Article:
Intel said yesterday its fourth-quarter profit ballooned as a strong rebound in the personal computer market overcame a hefty payment Intel made to its biggest rival.

Intel also said its revenue and profit margin in the current quarter could be better than analysts are expecting, and its shares rose in extended trading.

Computer shipments grew more sharply than expected in the fourth quarter after the recession led to a brutal year for the industry.

With Intel supplying the vast majority of PC microprocessors, the company generated net income of $2.3 billion (£1.4 billion), or 40 cents a share.

That was more than nine times as much as it earned in the year-ago quarter, when profit totalled $234 million (£143 million), or 4 cents a share.

Sales climbed 29 per cent to $10.6 billion (£6.4 billion). Intel pegged the increase to brisker PC chip sales.

It also said average selling prices for chips destined for server computers were higher than a year ago.

Analysts expected a profit of 30 cents a share and $10.2 billion (£6.2 billion) in revenue, according to Thomson Reuters.

Intel's gross profit margin was 64.7 per cent of revenue - its best ever, the company said. Gross margin is a key measure for a manufacturing-intensive company because it reflects how well the company is controlling costs.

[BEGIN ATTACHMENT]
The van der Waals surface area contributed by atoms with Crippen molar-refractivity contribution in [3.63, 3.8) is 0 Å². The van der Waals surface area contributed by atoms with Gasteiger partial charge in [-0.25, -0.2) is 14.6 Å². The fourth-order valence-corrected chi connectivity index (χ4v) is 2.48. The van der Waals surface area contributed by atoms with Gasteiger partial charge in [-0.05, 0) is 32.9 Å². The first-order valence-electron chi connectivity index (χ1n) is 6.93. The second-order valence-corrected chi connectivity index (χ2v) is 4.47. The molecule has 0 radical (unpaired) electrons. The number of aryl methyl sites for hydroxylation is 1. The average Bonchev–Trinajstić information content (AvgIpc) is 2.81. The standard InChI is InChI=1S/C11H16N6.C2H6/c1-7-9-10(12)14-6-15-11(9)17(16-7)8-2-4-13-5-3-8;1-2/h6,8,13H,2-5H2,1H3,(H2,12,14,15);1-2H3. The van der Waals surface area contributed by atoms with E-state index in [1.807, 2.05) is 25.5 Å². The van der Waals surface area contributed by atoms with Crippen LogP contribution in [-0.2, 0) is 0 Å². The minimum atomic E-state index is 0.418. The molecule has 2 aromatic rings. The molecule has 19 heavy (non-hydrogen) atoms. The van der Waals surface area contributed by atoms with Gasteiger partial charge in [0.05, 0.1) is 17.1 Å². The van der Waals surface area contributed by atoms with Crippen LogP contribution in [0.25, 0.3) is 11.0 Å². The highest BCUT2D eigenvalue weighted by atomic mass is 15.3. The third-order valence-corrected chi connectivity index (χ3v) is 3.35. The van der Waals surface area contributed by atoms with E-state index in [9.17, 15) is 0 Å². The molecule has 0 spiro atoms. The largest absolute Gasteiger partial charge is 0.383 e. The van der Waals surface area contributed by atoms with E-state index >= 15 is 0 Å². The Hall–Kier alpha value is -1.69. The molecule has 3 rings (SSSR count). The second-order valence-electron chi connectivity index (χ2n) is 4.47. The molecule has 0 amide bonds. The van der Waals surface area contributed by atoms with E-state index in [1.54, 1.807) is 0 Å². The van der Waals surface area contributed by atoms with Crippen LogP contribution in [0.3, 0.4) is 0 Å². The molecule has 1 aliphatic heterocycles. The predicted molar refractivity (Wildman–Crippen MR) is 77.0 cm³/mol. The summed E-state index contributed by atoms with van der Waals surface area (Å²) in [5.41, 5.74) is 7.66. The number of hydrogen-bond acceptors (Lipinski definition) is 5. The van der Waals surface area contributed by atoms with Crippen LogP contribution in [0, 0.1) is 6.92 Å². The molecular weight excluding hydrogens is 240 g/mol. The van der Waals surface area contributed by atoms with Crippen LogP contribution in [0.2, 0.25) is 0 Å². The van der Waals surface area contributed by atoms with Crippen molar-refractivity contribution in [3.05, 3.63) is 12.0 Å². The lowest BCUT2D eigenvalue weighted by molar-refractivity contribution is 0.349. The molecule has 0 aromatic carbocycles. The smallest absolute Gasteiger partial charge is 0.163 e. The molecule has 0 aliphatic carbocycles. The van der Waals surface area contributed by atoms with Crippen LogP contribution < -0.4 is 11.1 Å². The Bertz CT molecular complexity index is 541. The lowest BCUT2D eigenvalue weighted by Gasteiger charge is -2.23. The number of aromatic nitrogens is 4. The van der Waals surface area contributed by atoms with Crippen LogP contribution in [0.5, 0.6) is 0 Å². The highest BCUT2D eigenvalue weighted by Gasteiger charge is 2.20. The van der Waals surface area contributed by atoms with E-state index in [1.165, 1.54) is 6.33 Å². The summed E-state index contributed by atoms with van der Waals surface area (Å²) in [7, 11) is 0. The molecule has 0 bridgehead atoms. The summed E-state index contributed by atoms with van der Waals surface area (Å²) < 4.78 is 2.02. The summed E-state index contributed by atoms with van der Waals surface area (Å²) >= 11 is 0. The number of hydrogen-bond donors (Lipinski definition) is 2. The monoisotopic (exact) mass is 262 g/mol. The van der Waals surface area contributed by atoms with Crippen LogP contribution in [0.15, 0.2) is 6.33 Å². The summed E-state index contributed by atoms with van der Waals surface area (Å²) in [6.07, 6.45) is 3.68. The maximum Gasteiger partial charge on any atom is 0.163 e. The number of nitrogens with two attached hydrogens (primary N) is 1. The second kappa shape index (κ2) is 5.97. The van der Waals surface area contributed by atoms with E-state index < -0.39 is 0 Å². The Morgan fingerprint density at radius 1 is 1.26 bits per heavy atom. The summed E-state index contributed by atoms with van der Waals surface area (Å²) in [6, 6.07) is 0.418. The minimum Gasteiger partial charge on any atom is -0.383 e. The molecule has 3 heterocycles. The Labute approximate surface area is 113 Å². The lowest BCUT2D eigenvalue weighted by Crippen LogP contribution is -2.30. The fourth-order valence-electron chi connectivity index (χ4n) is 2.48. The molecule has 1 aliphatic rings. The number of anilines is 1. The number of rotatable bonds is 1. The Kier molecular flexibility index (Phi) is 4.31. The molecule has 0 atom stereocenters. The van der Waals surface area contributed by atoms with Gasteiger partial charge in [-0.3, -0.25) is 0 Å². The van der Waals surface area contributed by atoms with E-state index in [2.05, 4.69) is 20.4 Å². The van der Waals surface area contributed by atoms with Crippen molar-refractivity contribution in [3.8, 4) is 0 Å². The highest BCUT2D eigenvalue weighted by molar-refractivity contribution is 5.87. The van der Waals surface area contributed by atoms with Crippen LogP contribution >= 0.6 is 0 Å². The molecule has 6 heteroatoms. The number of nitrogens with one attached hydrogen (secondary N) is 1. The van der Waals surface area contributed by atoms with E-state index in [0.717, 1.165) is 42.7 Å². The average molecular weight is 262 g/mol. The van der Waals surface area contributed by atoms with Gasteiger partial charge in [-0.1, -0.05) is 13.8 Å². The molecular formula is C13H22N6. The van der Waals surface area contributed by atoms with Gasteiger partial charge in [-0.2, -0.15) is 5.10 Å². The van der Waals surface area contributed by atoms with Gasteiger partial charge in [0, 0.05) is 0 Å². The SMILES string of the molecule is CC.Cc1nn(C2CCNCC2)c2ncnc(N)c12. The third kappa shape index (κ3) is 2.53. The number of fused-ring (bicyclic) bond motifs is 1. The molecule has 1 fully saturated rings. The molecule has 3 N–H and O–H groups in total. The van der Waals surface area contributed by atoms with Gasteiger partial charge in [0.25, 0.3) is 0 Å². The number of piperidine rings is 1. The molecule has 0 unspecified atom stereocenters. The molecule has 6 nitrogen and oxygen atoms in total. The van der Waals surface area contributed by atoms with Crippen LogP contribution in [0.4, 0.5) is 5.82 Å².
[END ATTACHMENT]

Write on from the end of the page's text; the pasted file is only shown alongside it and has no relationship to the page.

Intel shares, which gained 2.5 per cent to close regular trading at $21.48, rose 1.8 per cent in extended trading to $21.87.

Intel is the first big technology company to report its results for the fourth quarter.

The company is seen as a barometer for the PC market and technology spending in general.

"We're predicting that 2010 is a year of robust unit growth. I think it is continued strength in the consumer segment," said Stacy Smith, Intel's chief financial officer.

Smith said Intel had not yet seen signs that big companies were feeling freer to replace their old PCs, but he expected it to happen this year.

Intel issued an optimistic sign by saying that in the current quarter, it expects revenue from $9.3 billion (£5.7 billion) to $10.1 billion (£6.2 billion), and a gross profit margin of 59 per cent to 63 per cent.

Analysts had been predicting first-quarter revenue of $9.3 billion (£5.7 billion) and a gross margin of 59 per cent.

In the last quarter, Intel paid $1.25 billion (£764 million) to settle antitrust charges brought by Silicon Valley rival Advanced Micro Devices, the world's No 2 microprocessor maker.

That cut 22 cents from Intel's bottom line.

In the comparable period last year, Intel's earnings were hurt by a $1 billion (£611 million) charge for a reduction of the value of its investment in wireless networking company Clearwire Corp. That sliced 17 cents from the company's profit.